Reading Accountability Series
Do you use reading logs to hold students accountable for their reading outside of class? Is it producing the outcome you were hoping for when you assigned the reading? Yes, it’s important to hold students accountable for the work we assign, but without a purpose beyond recording page numbers or the number of minutes a student reads, is it really helping students? In today’s episode share how I moved from the traditional reading log to reading reflections.
Reading logs – the recording of page numbers is a quantitative measure of how much reading has been done by the student; it tracks the number of pages that have been read over a specific amount of time. This approach does not require any reflection or response from the student. It also opens the door for some students and parents to lie for a grade neglecting the intent of the reading assignment.
Reading Reflections, on the other hand, is an opportunity for students to demonstrate their thinking about what they are reading. A reading reflection invites students to include their own thinking and experiences with what they are reading. Reflections can be as simple as a free write or they can be structured by asking students questions. Questions can be asked at a higher level in order to get the students to think more deeply about the material. You can ask them to record the pages they have read but that is not the focus of the reflection.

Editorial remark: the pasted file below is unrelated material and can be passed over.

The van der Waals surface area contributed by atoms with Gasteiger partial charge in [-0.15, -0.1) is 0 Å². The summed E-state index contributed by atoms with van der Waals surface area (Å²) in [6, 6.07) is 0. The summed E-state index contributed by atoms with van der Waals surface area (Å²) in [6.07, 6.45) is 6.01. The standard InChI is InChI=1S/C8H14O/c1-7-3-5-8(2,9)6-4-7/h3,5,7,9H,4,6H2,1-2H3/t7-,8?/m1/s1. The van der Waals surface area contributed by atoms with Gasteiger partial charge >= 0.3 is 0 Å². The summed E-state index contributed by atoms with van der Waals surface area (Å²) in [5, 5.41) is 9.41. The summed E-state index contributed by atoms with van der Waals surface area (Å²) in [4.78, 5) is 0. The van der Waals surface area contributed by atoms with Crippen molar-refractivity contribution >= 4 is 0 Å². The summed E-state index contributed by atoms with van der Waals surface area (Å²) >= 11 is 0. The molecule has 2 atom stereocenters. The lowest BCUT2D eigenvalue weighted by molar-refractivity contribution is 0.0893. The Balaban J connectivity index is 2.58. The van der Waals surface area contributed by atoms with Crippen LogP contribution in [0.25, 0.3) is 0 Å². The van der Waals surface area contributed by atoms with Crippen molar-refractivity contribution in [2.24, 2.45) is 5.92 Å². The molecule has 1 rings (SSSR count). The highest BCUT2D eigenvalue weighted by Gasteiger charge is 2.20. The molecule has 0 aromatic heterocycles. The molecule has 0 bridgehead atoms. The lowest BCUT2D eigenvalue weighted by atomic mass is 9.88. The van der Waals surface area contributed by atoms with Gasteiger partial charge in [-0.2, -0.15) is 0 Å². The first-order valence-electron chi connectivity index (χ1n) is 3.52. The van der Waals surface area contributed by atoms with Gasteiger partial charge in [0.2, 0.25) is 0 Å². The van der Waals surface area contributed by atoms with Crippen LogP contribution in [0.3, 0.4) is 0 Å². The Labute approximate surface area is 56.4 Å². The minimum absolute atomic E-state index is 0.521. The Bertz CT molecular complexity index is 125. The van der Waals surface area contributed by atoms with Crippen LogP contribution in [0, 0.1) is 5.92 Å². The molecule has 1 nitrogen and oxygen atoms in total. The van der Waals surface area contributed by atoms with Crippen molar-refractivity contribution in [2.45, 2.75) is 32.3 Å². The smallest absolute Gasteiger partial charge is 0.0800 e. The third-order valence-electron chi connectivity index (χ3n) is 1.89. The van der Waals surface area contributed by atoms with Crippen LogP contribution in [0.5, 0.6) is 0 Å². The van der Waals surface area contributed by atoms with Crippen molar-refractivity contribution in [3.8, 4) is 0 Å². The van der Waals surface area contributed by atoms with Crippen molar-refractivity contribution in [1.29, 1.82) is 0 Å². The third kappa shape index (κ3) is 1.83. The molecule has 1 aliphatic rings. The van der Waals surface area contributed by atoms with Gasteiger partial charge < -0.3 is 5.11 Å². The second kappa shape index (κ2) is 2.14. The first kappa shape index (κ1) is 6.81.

Three components I include in my student reflection sheets are:
- Reflect and Connect – Blank space for students to free write about what they’ve been reading.
- Reading Quote – Help change your students’ mindset about reading by asking them to reflect on quotes about reading.
- Literary Question – Students focus on one literary question which they answer based on their choice reading book.
In this episode on reading reflections, I share how reflections:
- Encourages higher level thinking and promotes critical thinking
- Help students make connections between their reading, personal experiences, and other subjects.
- Provide meaningful feedback for teachers on what students are taking away from the reading.
- Invites the student to include their own thinking and experiences with what they are reading.
Resources mentioned in the episode:
- Weekly Reading Reflections Set 1
- Weekly Reading Reflections Set 2
- Weekly Reading Reflections BUNDLE
- FREE Two Week Sample of Reading Reflections
Be sure to join the Secondary ELA Facebook group where we will be continuing the conversation about holding students accountable for their reading.
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